In the unexplored jungle of north-east Peru, helicopters are playing a major role in opening up a big new oil strike.
Aerial view flying towards oil site over jungle. (3 shots)
Aerial view approaching site.
Top view well shaft hole.
LV Helicopter with supplies being unloaded (2 shots)
GV Helicopter files off.
CU Man directs helicopter.
GV Helicopter bringing in part of oil rig. (3 shots)
SV Men working on platform dropped by helicopter (3 shots).
GV Rigging going up another helicopter bringing in more equipment.
SV Men work in rig (2 shots)
GV Bulldozer lifts part of rig and men working on structure (4 shots)
GV Oil site with rig partially completed.
AERIAL VIEW OF JUNGLE OILFIELD: VARIOUS SHOTS OF HELICOPTERS LANDING AND UNLOADING OIL RIG EQUIPMENT: RIG BEING ERECTED: BULLDOZER: OIL FIELD.
Initials VS/22.13 VS/22.40
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Background: In the unexplored jungle of north-east Peru, helicopters are playing a major role in opening up a big new oil strike. Last November, Petroperu, the state oil company, struck its first Amazonian oil well 10,000 feet below ground.
Now experts are claiming that Peru's oil reserves are so impressive that the country could equal Venezuelan oil exports within five years. A West German geologist, brought ever to take charge of exploration, predicts that by 1986 Peru should be producing a million barrels of oil a day.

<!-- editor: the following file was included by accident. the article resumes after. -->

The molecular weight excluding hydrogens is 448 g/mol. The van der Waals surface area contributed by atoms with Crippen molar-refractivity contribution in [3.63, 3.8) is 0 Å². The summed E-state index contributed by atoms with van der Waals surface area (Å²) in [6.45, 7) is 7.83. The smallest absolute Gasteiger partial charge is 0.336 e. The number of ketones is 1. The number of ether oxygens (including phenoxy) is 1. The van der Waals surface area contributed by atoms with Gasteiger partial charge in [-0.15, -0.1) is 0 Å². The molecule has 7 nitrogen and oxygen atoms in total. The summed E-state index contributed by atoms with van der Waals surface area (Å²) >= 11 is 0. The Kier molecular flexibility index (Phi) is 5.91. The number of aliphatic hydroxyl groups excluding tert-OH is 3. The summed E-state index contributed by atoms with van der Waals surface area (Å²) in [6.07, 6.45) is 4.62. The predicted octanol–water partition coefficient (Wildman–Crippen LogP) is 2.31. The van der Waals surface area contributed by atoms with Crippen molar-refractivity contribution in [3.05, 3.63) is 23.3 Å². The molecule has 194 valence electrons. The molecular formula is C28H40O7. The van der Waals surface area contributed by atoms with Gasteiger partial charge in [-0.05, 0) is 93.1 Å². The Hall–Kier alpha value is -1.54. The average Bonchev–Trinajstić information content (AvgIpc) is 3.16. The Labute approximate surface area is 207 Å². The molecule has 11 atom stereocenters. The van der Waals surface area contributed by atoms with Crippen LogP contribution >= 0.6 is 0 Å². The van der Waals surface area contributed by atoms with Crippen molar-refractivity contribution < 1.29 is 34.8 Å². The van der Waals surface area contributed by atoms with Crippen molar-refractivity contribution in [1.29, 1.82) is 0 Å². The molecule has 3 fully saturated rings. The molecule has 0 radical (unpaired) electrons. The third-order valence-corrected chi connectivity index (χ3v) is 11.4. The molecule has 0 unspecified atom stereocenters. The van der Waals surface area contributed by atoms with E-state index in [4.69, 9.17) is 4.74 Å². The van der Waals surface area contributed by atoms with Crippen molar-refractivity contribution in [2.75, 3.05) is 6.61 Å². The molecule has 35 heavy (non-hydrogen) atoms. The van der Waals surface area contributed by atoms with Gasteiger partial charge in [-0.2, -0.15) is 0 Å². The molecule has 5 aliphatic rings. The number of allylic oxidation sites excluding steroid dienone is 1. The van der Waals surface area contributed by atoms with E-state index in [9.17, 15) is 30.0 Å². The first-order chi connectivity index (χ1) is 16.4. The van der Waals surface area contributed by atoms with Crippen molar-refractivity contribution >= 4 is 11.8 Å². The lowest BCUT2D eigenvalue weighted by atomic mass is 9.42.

For VISNEWS, cameraman Derek Furlong flew out to the jungle boom area of Pavoyacu to film the men who are pioneering the new Peruvian oil field. Taking part in the operations were three Soviet helicopters given to Peru for relief work after the 1970 earthquake disaster.
SYNOPSIS: In the unexplored Amazon jungles -- an unprecedented oil bonanza for Peru. The state oil company Petroperu struck its first major find in this unhospitable north-eastern region of the country only last November. Now experts are already predicting that Peru could rival Venezuela as an oil exporting nation within five years.
Helicopters -- including Soviet machines given at the time of the 1970 earthquake disaster -- have a vital role to play in opening up the new oil field. The oil reserves are located ten-thousand feet below ground. But it's at ground level that the oilmen have their toughest fight....against the jungle.
Government officials are optimistic that the new oil field will produce a hundred thousand barrels a day by next year. An there are predictions that the output will have risen to a million barrels a day by 1985. If production lives up to expectation, work could start on a two-hundred million dollar pipeline -- linking the jungle oilfield with the coat to spend shipment to world markets.
The strikes so far have produced good medium gravity oil, with very little gas reportedly ideal for the requirements of industrialised western nations. International oil companies have joined in the rush to exploit the new finds -- paying Peru up to fifty per cent of profits for the privilege -- and drilling rights have already been granted for an area of several million heeacres.